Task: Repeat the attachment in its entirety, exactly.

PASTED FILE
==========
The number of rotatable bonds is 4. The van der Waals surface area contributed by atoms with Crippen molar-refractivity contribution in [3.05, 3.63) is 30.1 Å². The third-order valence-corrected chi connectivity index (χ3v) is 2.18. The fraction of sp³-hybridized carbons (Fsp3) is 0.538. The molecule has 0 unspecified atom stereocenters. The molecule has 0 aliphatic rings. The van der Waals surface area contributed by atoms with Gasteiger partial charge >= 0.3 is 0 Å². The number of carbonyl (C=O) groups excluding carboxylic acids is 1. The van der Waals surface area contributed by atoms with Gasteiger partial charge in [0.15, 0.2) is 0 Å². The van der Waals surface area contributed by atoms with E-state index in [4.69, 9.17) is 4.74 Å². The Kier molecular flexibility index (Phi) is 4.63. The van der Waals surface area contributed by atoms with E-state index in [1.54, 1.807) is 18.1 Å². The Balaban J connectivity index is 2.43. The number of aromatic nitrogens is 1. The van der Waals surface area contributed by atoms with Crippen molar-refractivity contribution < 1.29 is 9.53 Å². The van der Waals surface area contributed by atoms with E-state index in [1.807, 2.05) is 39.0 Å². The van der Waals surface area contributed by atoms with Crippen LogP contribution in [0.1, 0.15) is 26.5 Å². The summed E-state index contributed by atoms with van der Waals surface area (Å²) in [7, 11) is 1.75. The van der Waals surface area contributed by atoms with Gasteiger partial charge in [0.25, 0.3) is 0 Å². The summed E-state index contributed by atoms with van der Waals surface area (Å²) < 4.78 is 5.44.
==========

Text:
The number of rotatable bonds is 4. The van der Waals surface area contributed by atoms with Crippen molar-refractivity contribution in [3.05, 3.63) is 30.1 Å². The third-order valence-corrected chi connectivity index (χ3v) is 2.18. The fraction of sp³-hybridized carbons (Fsp3) is 0.538. The molecule has 0 unspecified atom stereocenters. The molecule has 0 aliphatic rings. The van der Waals surface area contributed by atoms with Gasteiger partial charge >= 0.3 is 0 Å². The number of carbonyl (C=O) groups excluding carboxylic acids is 1. The van der Waals surface area contributed by atoms with Gasteiger partial charge in [0.15, 0.2) is 0 Å². The van der Waals surface area contributed by atoms with E-state index in [4.69, 9.17) is 4.74 Å². The Kier molecular flexibility index (Phi) is 4.63. The van der Waals surface area contributed by atoms with E-state index in [1.54, 1.807) is 18.1 Å². The Balaban J connectivity index is 2.43. The number of aromatic nitrogens is 1. The van der Waals surface area contributed by atoms with Crippen molar-refractivity contribution < 1.29 is 9.53 Å². The van der Waals surface area contributed by atoms with E-state index in [1.807, 2.05) is 39.0 Å². The van der Waals surface area contributed by atoms with Crippen LogP contribution in [0.1, 0.15) is 26.5 Å². The summed E-state index contributed by atoms with van der Waals surface area (Å²) in [7, 11) is 1.75. The van der Waals surface area contributed by atoms with Gasteiger partial charge in [0.25, 0.3) is 0 Å². The summed E-state index contributed by atoms with van der Waals surface area (Å²) < 4.78 is 5.44.